When looking for places to stay, pay attention to the distance from and transportation to ski resort bases. Obviously ski-in, ski-out is the most convenient option but can often cost a pretty penny. Most lodges and hotels that are off-base offer free shuttle services to the mountain. Typically, these shuttles run all day, but sometimes you have to call and arrange the pick-up time. Other options are to stay within a walkable distance of Gondolas or bring friends who aren’t skiing and can drop you off. Of course, you can also drive yourselves and park. All of this depends on what resort you’re skiing at. Some resorts are much more accessible and easy to navigate, while others take a bit more planning (cough cough Beaver Creek). 

6. You Don’t Need to Rent a Car

There are several forms of transportation from Denver and DIA if a rental car is not within your budget. If you’re in Denver and insecure about your car or driving in the mountains then this is also a great option for you!

  • Winter Park Express: The Winter Park Express leaves Union Station (in the heart of downtown Denver) every Friday, Saturday, and Sunday at 7 a.m. from January 13th-March 26th. You’ll arrive in Winter Park by 9 a.m. and can then take the train back into Denver when the train departs at 4:30 pm. Tickets cost $34/per person for a one-way fare. 
  • Epic Mountain Express: Epic offers private and shared shuttle services from the airport or Denver to Keystone, Copper Mountain, Breckenridge, Vail, and Beaver Creek. Ticket prices depend on where you get picked up and where you’re headed and start at about $70/person each way, but you can also receive 20% off with your epic pass. These shuttles can take you directly to your lodging. 
  • Here are more mountain transportation options. 

7. Skip December Skiing and Opt for a Non-Holiday Weekend

The time you schedule your ski trip to Colorado is important. If you come in December, most resorts probably won’t have too much snow and a lot of the mountains won’t be open. Of course, this varies from year to year, and resort websites are typically pretty adept at keeping the snow report updated. While I don’t recommend December, all resorts in Colorado are open through March, and some even into April. March is still absolutely ski season out here. I also recommend coming on a non-holiday weekend to avoid crowds, traffic, and increased prices. MLK and Presidents Day are huge weekends for ski trips to Colorado for obvious reasons. Again, it might be worth it to just take some PTO. 

8. Yes, You Need a Helmet (and Other Gear)

Growing up in the midwest in the early 2000s meant that you were a nerd if you wore a helmet for any activity. I assure you that out here, all the cool kids wear helmets. When I first started skiing out here, I thought I could get away with strictly budget gear. Well, I learned my lesson. At the very least, buy nice ski gloves and socks to make your day on the mountain more bearable. I have Hestra Mittens (I can get away with the junior sizes for just $75) and recommend Smartwool socks. I used retailers like EVO, Backcountry, Steep and Cheap, and REI to buy most of my gear. Another tip, REI’s website offers used gear which is worth checking out for whatever you’re comfortable with. It seems like they really vet what they accept.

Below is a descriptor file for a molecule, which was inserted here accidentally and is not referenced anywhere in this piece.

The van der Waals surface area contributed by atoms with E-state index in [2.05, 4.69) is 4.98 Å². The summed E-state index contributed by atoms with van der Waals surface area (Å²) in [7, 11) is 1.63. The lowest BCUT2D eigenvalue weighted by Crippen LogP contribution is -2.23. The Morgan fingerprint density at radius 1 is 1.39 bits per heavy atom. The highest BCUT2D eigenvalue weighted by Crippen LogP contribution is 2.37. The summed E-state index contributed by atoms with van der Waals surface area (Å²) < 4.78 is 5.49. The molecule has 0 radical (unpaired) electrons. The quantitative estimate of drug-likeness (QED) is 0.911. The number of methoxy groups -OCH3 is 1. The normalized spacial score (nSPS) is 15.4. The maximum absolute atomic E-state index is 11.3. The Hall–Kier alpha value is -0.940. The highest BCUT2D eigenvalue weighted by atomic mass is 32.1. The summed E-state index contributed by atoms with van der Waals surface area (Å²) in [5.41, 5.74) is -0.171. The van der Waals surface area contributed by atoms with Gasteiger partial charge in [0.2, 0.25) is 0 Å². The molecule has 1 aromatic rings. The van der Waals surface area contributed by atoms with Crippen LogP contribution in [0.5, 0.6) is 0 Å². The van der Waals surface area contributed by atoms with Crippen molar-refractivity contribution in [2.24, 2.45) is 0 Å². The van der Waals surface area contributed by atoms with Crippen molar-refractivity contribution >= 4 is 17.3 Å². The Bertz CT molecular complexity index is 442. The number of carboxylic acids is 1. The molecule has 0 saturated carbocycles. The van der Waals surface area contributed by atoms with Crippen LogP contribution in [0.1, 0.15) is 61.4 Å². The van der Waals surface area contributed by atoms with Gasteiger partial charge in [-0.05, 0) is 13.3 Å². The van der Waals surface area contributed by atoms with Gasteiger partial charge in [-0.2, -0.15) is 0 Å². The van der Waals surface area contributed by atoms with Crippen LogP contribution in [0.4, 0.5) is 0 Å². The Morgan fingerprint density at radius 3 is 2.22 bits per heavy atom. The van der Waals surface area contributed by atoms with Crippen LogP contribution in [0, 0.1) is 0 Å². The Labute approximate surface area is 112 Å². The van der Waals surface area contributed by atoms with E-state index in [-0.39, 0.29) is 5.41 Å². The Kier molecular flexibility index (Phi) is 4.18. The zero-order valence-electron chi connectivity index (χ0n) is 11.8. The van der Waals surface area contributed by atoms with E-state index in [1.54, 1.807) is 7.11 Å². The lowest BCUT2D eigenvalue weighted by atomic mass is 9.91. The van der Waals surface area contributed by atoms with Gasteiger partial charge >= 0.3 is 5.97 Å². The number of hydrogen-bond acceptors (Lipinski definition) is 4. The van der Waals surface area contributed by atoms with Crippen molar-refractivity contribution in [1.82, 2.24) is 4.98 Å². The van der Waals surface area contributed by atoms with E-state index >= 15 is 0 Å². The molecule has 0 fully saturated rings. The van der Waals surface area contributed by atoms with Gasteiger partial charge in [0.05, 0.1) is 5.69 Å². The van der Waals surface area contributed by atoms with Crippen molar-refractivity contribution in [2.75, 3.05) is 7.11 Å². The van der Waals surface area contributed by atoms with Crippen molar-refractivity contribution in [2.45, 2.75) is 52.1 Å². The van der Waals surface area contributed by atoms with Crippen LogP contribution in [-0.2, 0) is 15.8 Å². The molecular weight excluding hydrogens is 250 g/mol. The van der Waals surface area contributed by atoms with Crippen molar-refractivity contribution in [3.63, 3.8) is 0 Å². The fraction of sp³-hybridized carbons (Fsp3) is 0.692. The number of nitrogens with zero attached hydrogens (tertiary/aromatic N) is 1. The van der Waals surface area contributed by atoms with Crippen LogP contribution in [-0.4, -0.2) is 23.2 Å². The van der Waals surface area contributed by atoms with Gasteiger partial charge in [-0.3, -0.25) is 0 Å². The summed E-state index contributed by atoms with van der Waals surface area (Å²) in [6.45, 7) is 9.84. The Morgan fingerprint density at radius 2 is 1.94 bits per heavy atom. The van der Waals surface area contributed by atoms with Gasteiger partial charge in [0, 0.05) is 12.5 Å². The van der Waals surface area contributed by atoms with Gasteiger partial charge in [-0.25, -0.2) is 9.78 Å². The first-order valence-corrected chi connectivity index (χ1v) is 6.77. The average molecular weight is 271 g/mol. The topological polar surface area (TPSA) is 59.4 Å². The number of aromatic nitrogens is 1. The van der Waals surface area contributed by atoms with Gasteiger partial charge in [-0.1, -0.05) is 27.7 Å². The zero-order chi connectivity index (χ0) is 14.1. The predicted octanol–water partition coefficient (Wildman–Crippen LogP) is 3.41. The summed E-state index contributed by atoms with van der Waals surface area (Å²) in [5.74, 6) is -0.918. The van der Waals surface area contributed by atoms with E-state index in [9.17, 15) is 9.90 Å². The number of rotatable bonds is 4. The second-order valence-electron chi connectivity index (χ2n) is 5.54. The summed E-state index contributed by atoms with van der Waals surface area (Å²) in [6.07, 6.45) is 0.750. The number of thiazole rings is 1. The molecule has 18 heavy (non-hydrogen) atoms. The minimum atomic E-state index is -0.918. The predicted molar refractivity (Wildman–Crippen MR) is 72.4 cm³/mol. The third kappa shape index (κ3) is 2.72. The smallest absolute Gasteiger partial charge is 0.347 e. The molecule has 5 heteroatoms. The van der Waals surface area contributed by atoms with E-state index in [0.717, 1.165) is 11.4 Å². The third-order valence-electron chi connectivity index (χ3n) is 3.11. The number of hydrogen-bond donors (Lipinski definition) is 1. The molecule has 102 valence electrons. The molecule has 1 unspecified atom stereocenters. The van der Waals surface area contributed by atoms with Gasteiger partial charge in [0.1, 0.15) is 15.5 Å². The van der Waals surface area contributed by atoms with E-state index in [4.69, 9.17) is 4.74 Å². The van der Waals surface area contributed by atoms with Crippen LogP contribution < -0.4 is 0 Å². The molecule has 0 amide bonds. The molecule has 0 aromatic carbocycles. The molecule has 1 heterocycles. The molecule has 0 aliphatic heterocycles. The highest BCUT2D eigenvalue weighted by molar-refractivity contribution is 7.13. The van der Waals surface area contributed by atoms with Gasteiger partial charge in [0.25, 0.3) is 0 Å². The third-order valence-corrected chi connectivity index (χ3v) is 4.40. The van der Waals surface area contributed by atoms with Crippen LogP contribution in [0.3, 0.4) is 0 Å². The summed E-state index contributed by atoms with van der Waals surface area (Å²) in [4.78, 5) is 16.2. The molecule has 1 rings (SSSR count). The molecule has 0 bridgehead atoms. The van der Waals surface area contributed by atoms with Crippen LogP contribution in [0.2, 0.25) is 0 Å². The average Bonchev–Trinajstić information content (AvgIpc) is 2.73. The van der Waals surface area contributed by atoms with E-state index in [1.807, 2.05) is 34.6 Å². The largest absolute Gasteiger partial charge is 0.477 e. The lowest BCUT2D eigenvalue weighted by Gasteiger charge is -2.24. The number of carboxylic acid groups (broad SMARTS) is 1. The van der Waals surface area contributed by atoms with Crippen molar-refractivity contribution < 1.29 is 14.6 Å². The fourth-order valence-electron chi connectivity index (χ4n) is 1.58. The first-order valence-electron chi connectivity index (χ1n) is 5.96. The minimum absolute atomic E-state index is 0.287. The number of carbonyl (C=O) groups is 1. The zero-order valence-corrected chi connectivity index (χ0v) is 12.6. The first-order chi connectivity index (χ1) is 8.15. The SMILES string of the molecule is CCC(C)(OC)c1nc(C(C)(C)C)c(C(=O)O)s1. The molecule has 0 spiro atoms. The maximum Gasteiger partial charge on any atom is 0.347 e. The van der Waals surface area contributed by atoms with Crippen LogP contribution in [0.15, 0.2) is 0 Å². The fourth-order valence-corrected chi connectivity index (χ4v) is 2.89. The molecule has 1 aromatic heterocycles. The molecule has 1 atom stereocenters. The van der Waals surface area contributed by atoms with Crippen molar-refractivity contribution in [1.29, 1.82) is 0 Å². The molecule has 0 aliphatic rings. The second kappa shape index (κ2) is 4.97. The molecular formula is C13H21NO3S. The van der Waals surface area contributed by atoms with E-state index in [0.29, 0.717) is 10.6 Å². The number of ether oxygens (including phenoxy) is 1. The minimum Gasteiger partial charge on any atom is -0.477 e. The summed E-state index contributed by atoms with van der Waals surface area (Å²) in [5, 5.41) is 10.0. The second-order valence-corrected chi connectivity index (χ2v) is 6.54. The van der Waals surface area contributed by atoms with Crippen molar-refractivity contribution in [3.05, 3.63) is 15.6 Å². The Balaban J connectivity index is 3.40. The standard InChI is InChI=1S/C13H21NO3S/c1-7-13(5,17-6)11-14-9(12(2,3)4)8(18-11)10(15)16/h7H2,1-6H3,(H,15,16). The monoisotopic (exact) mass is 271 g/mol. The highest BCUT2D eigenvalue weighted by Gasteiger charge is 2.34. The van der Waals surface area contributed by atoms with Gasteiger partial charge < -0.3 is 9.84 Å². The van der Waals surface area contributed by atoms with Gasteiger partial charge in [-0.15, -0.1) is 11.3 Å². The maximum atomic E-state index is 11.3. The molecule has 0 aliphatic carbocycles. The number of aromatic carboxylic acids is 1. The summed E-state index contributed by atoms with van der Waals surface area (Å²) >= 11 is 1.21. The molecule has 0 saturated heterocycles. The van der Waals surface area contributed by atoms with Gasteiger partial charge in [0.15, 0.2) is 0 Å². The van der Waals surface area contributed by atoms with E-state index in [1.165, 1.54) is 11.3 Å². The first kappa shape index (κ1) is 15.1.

9. Yes, Beginners Can Ski in Colorado

Many might argue that it’s actually easier to learn on a ski trip to Colorado with those long, wide-open, and gradual greens. Group lessons are often split between adults and children and are offered for full and half-day rates. You can also sign up for a private lesson, but those tend to be quite pricey. For your relationship’s sake, maybe don’t ask your partner to teach you…Rest assured that each resort has a “beginner” area with strictly beginner runs. I recommend checking out resort maps before you head out there! 

10. Non-skiers can Enjoy a Ski Trip to Colorado Too

Ski trips to Colorado are not exclusive to adventure seekers. The Colorado ski resorts offer luxurious mountain getaways for those seeking relaxation and comfort as well. I have gone with my boyfriend to enjoy the views and relax during our stay with a cup of coffee and my beanie while he skis. Beyond the incredible views, are other vacation amenities like spas, plenty of shopping and exploring in the ski towns, and incredible dining. Not to mention, other winter outdoor activities if you’re hoping to try something safe and new. I’ve taken 2 large groups filled with non-skiers who spent the entire weekend entertaining themselves while I was on the mountain. If you’re going with non-skiers, I recommend Breckenridge or Steamboat Springs as there are tons to do in the surrounding mountain towns! 

There are a lot of logistics involved when planning a ski trip to Colorado, but with this list of tips you have the tools to plan the most epic trip yet. The good news is that it is only early February, so there are plenty of ski weekends left in Colorado. Get to planning and happy skiing!